As I have mentioned in a previous article I put on around 50 pounds with each pregnancy. The weight didn’t just fall off either like people suggested if I breastfed, which I did! For me the opposite occurred and the weight came off after I finished breastfeeding, about 18 months after I had given birth. Some mamas want to drop the weight straight away. Doctors usually recommend 6 weeks of recovery time for new mamas who have had vaginal births and longer after your cesarean, so make sure you are given the heads up by your health care practitioner before embarking on physical pursuits. I started back up with yoga and surfing (which are Zen like for me) in that they nourish my mind, body and soul.
Now if you think of yoga as people in tight clothes folding themselves up like pretzels, you would be right in part, but there is also so much more to it. Realistically for most of us bending over and touching the floor is a great achievement, let alone sticking your foot behind your ear. Yoga helps strengthen your muscles and allows you to become more supple and present within your body. The emphasis on breath and moving simultaneously can be very relaxing, helping you to become calmer in all aspects of your life, which totally helps with the children. Yoga also helps you to open up your body, releasing tension and stress held in the muscle therefore allowing a greater flow of energy through out your body. It also encourages the brain, nervous system and endocrine system to all work together. Therefore regular practice of yoga helps to keep the body systems fluid and balanced…including your hormones!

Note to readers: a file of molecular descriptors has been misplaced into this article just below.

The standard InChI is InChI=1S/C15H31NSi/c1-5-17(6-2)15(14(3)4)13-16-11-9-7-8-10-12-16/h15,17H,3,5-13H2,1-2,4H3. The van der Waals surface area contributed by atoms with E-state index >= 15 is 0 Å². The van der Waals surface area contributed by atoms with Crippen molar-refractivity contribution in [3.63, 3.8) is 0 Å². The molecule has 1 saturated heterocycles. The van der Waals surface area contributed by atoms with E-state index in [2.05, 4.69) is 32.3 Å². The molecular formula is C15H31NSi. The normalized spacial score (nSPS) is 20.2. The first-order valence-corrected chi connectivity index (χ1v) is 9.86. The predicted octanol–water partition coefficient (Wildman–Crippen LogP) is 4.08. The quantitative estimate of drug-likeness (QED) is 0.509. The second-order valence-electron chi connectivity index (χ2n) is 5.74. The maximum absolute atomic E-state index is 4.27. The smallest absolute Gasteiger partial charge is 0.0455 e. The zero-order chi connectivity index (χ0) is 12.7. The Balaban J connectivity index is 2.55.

It is also something you can do post birth and your teacher will advise you on positions that may need to be adapted to your changing body. Beth Lyons submitted an article that will be in a later issue on how Prenatal Yoga helped her throughout her pregnancy. She states, “In the first trimester, it improved my mood, eased my nausea, and allowed me to connect with my baby in the womb. Then as, my belly grew I was able to stay mentally and physically fit for the rigorous physical job of labor. Pranayama breathing kept my blood pressure at a healthy low. As my due date approached, I scaled back my practice, but I continued to reap the rewards of yoga. The practice helped me to relax as my labor started and kept me present with my breath as it intensified.”…way to go.
It is also a great way to meet other mamas and new friends (if you are able to get away for an hour) and is a beautiful way to do some self-nurturing for yourself.
Image Credit: Cadencia Photography